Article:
Yesterday, I had my strongest Oregon Country Fair show ever. The crowd was generous at Shady Grove Stage. And I felt good. They didn’t even seem to mind as I had trouble tuning my guitar under the hot sun. (Read further for my theory as to why this year’s set is better than the past.)
I’ve been performing at Fair for two decades now. Almost every year, I’ve appeared on one of the many side-stages — semi-acoustic or entirely acoustic.
A few blissful times, with my old band The Renegade Saints, I’ve rocked the main stage.
This evening, Matt Butler’s Everyone Orchestra headlined. And I am fondly reminded of year I was exceedingly blessed to join them. I say “exceedingly,” because E.O., as an entertainment act, is what Country Fair is all about. They are not a “band” so much as a “gathering of musicians” by invitation — a different lineup every time — horns, guitars, percussion, strings, turntables, old-timey stuff, banjos and mandolins, exotic things like sitars and ouds. Whatever and whomever Matt finds intriguing. They are absolutely unrehearsed. Matt directs them with hand signals and a grease board through a series of improvised pieces.
My bands — The Saints, The Blue Rebekahs, The Scapegoats — and my solo act, for the most part, have leaned towards the serious side of song. Not exactly what you’re in the mood for when surrounded by painted bodies, stilt-walkers, centaurs, clowns, fairies, carnival barkers, and other swirling odditorium entities.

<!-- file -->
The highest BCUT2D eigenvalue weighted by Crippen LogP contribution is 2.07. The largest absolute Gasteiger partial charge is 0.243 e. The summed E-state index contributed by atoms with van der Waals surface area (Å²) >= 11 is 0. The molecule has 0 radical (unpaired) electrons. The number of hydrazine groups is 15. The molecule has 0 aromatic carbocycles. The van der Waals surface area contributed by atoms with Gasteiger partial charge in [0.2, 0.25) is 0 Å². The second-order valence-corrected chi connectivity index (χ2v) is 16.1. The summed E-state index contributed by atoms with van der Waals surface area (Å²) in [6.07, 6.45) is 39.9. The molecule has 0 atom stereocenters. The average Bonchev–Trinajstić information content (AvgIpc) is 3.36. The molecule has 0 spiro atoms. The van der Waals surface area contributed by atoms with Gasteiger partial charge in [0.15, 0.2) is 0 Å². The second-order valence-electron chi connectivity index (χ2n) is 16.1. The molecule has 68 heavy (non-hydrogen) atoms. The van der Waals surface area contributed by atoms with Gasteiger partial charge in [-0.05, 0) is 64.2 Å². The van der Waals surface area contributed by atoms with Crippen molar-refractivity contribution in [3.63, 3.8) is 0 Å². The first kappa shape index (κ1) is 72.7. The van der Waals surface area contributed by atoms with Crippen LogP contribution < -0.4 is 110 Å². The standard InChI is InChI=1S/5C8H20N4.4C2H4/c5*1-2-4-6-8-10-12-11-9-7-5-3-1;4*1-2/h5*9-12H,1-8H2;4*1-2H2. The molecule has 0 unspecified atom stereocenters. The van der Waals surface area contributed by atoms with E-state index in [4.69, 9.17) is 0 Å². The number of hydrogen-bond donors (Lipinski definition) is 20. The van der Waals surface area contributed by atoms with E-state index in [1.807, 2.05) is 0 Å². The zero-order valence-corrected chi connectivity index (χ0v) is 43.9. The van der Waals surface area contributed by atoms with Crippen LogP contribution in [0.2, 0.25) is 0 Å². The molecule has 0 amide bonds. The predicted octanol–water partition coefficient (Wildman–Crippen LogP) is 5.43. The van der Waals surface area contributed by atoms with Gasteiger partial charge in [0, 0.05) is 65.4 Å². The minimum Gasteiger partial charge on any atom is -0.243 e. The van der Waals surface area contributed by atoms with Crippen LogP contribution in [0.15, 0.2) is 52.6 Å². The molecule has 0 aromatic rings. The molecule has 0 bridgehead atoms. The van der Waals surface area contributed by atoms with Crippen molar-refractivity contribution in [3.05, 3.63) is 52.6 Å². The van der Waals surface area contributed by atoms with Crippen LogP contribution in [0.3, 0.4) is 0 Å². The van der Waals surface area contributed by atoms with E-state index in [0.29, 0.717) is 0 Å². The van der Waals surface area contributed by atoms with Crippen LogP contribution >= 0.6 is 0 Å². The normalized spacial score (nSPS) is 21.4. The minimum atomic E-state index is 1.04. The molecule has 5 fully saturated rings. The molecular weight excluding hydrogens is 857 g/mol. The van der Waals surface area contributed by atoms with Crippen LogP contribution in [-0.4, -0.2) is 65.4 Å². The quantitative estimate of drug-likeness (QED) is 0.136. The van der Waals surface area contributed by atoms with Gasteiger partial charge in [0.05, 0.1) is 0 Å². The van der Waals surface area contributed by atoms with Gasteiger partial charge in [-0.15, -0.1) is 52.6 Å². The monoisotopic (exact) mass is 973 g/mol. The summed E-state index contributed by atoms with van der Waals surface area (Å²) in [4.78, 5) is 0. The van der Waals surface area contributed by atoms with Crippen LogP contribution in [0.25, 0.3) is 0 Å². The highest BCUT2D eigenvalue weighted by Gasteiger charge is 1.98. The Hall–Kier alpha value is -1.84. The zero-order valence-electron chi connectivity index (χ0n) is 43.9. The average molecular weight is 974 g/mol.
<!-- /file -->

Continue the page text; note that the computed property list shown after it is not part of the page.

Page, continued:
The Fair is a vaudevillian/circus sideshow melded with rootsy hippiedom and craft-booth creative capitalism. It’s where you go to see entertainment that you can’t get at your average local venue. Yeah, there is some fairly conventional reggae, hip-hop, jamband, and socio-political folk. But the real appeal is the unusual stuff: juggling troupes, burlesque, circus music, exotic vaudeville, and some acts that I can’t even describe.
There are a lot of homemade instruments, played by the makers who have mastered them. My own set on the Shady Grove stage was preceded by Shovelman, who built a guitar out of shovel, and plays virtuosic weird blues. After me, came the legendary Baby Gramps with his eccentric old-timey dobro.
This year, I was promoted as “Thurberian character-filled Americana.” Ha! If there is one thing that Oregon Country Fair is all about… Well, The Fair is about a lot of things. (Strange and bizarre things.) But one thing here, that we celebrate mightily, is the ancient art of story telling. And if there is one way to make “Americana” sound like it’ll fit the Country Fair vibe, it’s to call it “Thurberian.”
All that dovetails nicely with the developments in my own craft and career over the past 3 years. Between songs, I must have talked to the crowd nearly as long as the songs themselves. And my songs nowadays are full of a lot more stories and characters than they used to be.
By the way, if you’re interested, James Thurber was a mid-20th century satirist who wrote my favorite fairy-tale: The 13 Clocks.